Sep 12, 2011

Tips for working with a contractor on a home remodel.

When you hire a contractor for your remodel or home update, there are some things that you should expect. You are embarking on this path to make a life-altering change and to enjoy your home. Up front planning reduces errors and makes the path smoother. When everyone understands the rules, the project can be managed better.

Every contractor that works in your home should be licensed, bonded and insured. When they present a proposal or contract, that information should be provided as well and it's a good idea to verify the accuracy of the information. While engaged in your project, the contractor(s) should respect your home, the contents, your privacy and take steps to ensure that you feel that they DO. Since you will be experiencing some upheaval, they should provide suggestions on how to best work through the demolition and construction.

Here are some general things to consider and some common courtesies that contractors should extend for the duration of your project:

Get it in writing. The scope of work, cost, duration, handling corrective action, making changes, progress and final payments, should be in a written contract.

Create ground rules. For entry to your home, clean up, progress and problem-solving meetings etc... you should establish parameters at the start of your project. Will you be home? Should they have keys? How do issues get resolved?

Set a schedule.  Your contractor should be on time. What is the daily and weekly work scehdule? If there is a delay you should know about it.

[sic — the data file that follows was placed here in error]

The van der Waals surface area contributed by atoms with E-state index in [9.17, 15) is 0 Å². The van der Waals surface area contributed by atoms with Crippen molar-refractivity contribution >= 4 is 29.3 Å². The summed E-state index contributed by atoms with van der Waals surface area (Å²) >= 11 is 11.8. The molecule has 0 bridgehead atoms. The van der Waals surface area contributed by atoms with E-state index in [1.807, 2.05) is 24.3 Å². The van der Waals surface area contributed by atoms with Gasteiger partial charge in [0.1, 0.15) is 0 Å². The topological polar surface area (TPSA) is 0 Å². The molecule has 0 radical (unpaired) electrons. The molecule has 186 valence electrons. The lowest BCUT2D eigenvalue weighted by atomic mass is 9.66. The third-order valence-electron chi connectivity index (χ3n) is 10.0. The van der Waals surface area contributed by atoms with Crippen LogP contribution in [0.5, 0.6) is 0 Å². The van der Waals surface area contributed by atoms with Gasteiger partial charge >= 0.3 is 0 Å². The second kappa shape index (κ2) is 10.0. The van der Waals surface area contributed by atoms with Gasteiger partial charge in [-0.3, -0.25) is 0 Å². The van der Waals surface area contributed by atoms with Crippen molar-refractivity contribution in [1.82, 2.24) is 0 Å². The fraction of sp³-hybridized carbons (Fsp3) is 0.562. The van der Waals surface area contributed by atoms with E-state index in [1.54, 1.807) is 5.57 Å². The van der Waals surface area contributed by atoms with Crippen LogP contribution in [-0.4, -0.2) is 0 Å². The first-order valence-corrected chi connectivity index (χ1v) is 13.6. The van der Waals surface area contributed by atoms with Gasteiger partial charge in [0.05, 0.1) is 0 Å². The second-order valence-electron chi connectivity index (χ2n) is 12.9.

Be attentive. Workers should not have distractions like personal phone calls, loud radios and yelling amongst the crew. When you are there, your questions and concerns should be their focus.

Clean Up: Demonstrate respect for your home by cleaning up at the end of each day. They should wear shoe covers if flooring is involved, and wash hands to reduce soil or germ transfer.

Be presentable. If supervisors move from project to project, they should be presentable when working in your home. A simple change of shirts demonstrates respect for you.

Protect surfaces. When tools and equipment are used, a drop cloth should be placed under them, regardless of whether they are on a floor or counter.

Check work done. At the end of the day, review what has been done and that it was done correctly. Your contractor should be involved in multiple work-week reviews to ensure that you move forward and do not repeatedly re-do work.

Punch it. Create 'punch lists' periodically and present them during reviews. These lists address things you feel are not complete or need to be corrected. A written list is better than a verbal one.